I find it difficult to visit the small towns of South Dakota and Nebraska.
As someone who grew up in just such a small town, I find this disconcerting.
I was raised in Crofton, Neb., which was a fantastic place for a child to learn and grow. Between the farm upon which my family lived and the small community where I went to school and took part in many other functions, I was given a warm and loving embrace within which to discover the universe and my place in it.
However, like so many small towns in this corner of the world, Crofton’s population is dwindling at a slow but incontrovertible pace. The Census in 2000 had counted 754 souls within the community. By 2010, that had shrunk to 726. The 2012 estimate set the population at 710.
Death and migration are gnawing away at Crofton and many other small communities in the Great Plains.
And it is this fact that I cannot get out of my head when I visit these places.
It’s hard to ignore.
Speaking in general terms, their infrastructure is aging and the unforgivable impacts of our demanding, fickle climate are becoming harder to conceal. Young people are increasingly rare, and the adults are noticeably, overwhelmingly getting older and older. The young people who have stayed behind are often forced to accept challenging economic conditions as part of their decision, and that can wear down an individual in the same way the weather beats down a structure.
In the larger scheme of things, I suppose this doesn’t really matter. Towns live and towns die. They have for millenia. Humans migrate and civilization carries on, forgetting many of these places even existed.
Maybe what makes this depopulation process more difficult for this region is the fact that it has such an agricultural heritage. As someone who grew up on a farm, I think there is a connection to the land that stems from that lifestyle that is very personal. It’s probably the closest I’ve come in my life to feeling a spiritual, mystical connection to something. The geography of this region is sacred to me. I’ve always felt that way. These rolling hills feel like HOME. I can’t imagine obtaining that feeling from any other place.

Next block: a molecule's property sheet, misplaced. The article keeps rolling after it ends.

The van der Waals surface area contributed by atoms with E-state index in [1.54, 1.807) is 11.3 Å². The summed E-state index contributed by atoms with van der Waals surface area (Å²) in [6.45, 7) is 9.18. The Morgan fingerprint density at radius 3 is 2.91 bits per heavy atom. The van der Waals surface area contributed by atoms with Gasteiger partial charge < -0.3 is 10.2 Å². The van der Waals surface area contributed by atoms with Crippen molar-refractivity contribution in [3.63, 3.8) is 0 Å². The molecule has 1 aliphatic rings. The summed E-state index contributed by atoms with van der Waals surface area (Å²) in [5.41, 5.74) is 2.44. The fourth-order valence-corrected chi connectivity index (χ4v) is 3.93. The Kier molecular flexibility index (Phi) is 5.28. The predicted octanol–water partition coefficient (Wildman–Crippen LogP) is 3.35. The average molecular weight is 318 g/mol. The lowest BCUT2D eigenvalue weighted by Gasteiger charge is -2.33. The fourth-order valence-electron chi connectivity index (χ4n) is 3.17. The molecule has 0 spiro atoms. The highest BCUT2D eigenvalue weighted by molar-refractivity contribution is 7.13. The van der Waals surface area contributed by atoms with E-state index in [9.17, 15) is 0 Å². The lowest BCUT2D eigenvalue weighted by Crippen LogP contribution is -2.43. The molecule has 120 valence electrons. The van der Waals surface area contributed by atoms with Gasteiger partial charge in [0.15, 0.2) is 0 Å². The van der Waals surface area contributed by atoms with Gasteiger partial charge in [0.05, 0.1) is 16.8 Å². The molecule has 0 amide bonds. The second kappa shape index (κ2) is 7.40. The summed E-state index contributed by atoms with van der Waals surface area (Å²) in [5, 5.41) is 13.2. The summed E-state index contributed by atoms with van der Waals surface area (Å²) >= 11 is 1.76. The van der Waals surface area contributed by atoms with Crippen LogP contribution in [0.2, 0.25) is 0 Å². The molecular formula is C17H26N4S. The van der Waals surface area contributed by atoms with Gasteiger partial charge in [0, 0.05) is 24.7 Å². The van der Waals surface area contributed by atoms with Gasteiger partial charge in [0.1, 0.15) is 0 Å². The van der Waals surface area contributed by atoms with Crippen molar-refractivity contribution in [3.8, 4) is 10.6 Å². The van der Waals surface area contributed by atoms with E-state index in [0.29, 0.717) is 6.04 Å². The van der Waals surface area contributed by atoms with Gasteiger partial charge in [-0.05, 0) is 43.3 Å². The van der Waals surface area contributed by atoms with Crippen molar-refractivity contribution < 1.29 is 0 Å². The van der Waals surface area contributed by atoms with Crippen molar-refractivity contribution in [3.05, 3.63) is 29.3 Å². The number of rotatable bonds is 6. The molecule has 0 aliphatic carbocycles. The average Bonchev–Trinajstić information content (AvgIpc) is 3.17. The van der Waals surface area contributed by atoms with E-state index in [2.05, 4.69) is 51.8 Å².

It’s a strange dichotomy to watch this land produce higher and higher yields to sustain more and more life, and yet the people are disappearing from the landscape. Some individuals have left. Others have gone to rest in the serene depths of this rich soil.
There are fewer and fewer of us to watch this process take it’s toll. There are fewer and fewer of us to care.
Maybe it’s the best thing for the land. Perhaps other life will spring up to take the place of our domineering presence, extract less from it and create a more harmonious countryside.
I can accept this and even appreciate it.
Humans are a part of life on this planet. They are not life itself.
But I can’t shake the feeling that the Great Plains are increasingly becoming a glorious temple with few left to appreciate its beauty and worship within its elemental walls.
As my temple is forgotten by the larger community, I feel increasingly forgotten, too.
Yes, there is still much joy to be had. There are people to celebrate. We can dance in the dandelions and rejoice in the muddy waterways.
But it’s becoming harder and harder to ignore the shadow. Death and isolation creep along the empty roads and decaying farmhouses and lay their cold hands upon us more than we would like to admit.
Sometimes, I think it creates a sort of desperate madness in us to defend our presence here and wonder with indignation why others would not want to join us. How do we hold on to our sanity as this growing shadow seeps into our consciousness?
How do we become oblivious to the obvious?
We are once again pioneers, trudging our way through a new frontier.
But instead of being fueled by dreams and hope, we are being catapulted by reality.
Despite the pain it causes, we know the time has come to commune with ghosts and learn how to say goodbye.
It’s difficult for us to admit, but the Great Plains don’t need us to survive.
© 2014 Nathan Johnson
For an interesting historical perspective on debates over population in the Great Plains, I recommend giving this Nebraska Public Radio interview with economic historian Derek Hoff a listen.